Matthew 6:27 Who of you by worrying can add a single hour to his life?
User avatar
leaflea
Saint
Saint
 
Posts: 523
Joined: November 12th, 2013, 2:06 pm
Location: Minneapolis, MN

Re: opinions

Postby jamesw20m3 on October 29th, 2014, 7:28 am

Thanks to you all who help so much. How much strength should one have in the pinky finger in regards to abduction? I can keep my fingers outstretched against resistance normally but when I try to keep my finger tight together and pull the pinky away laterally it is easy and easier than my right side. However, I am right handed.
jamesw20m3
Interested
Interested
 
Posts: 10
Joined: September 8th, 2014, 4:59 pm

Re: opinions

Postby dolphin8808 on October 29th, 2014, 8:34 am

I am to the point where I catch every "slip" I have. For example, I "almost" drop something, I take mental note of it to see if it is a sign of weakness. Crazy right? If I stumble from not paying attention, I make note of it. I am a fitness instructor and try to see if I struggle more than normal while working out because hey that can me the worse, right/

Ugh....
dolphin8808
Senior Member
Senior Member
 
Posts: 59
Joined: October 2nd, 2014, 11:44 am

Re: opinions

Postby jamesw20m3 on December 4th, 2014, 4:11 pm

This is a repost as I haven't had much luck in symptom control. I have now developed a very annoying and at times nearly constant twitch on the bridge of my nose. Similar to an eyelid twitch but making me crazy. Has anyone else experienced this? Any specific suggestions?
jamesw20m3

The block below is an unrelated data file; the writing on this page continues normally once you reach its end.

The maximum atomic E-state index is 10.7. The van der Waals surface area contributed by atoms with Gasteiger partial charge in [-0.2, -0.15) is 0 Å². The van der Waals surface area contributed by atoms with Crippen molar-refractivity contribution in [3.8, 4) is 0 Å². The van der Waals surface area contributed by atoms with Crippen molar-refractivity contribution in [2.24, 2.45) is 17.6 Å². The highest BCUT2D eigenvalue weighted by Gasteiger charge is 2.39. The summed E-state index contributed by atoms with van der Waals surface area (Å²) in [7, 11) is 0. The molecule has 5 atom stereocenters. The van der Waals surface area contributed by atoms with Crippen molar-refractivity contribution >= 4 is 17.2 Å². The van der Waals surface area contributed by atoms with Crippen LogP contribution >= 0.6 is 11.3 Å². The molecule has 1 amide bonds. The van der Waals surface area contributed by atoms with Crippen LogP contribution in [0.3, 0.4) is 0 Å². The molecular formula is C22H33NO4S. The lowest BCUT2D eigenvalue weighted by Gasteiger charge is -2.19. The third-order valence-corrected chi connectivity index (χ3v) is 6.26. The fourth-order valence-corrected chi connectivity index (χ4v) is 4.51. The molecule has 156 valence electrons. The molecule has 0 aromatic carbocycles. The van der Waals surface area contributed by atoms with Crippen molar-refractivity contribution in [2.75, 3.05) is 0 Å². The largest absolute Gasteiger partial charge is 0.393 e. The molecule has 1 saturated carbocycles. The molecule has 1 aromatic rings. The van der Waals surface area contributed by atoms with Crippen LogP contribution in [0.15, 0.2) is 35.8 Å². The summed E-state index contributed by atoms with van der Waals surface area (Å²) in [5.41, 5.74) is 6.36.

Interested
Interested
 
Posts: 10
Joined: September 8th, 2014, 4:59 pm

Re: opinions

Postby MarioMangler on December 4th, 2014, 5:26 pm

How are you sleeping these days? I have found that facial twitching (especially around the eyes and nose and cheeks) is almost always correlated to how much sleep I am getting.
BFS FAQ:
1. No, that's not bulbar
2. No, the location doesn't matter
3. Yes, we have all had that symptom
4. No, you're not the exception
5. No, that's not ominous
6. No, you don't need an EMG
7. Yes, you will be fine
User avatar
MarioMangler
Saint
Saint
 
Posts: 1671
Joined: September 16th, 2008, 3:23 pm
Location: Upland, California

Re: opinions

Postby jamesw20m3 on December 5th, 2014, 12:34 pm

I sleep well but never enough. Young children. Thinking of trying lunesta to help.
jamesw20m3
Interested
Interested
 
Posts: 10
Joined: September 8th, 2014, 4:59 pm

Re: opinions

Sponsor

Sponsor
 


Return to The Support Group

Who is online

Users browsing this forum: Google [Bot] and 5 guests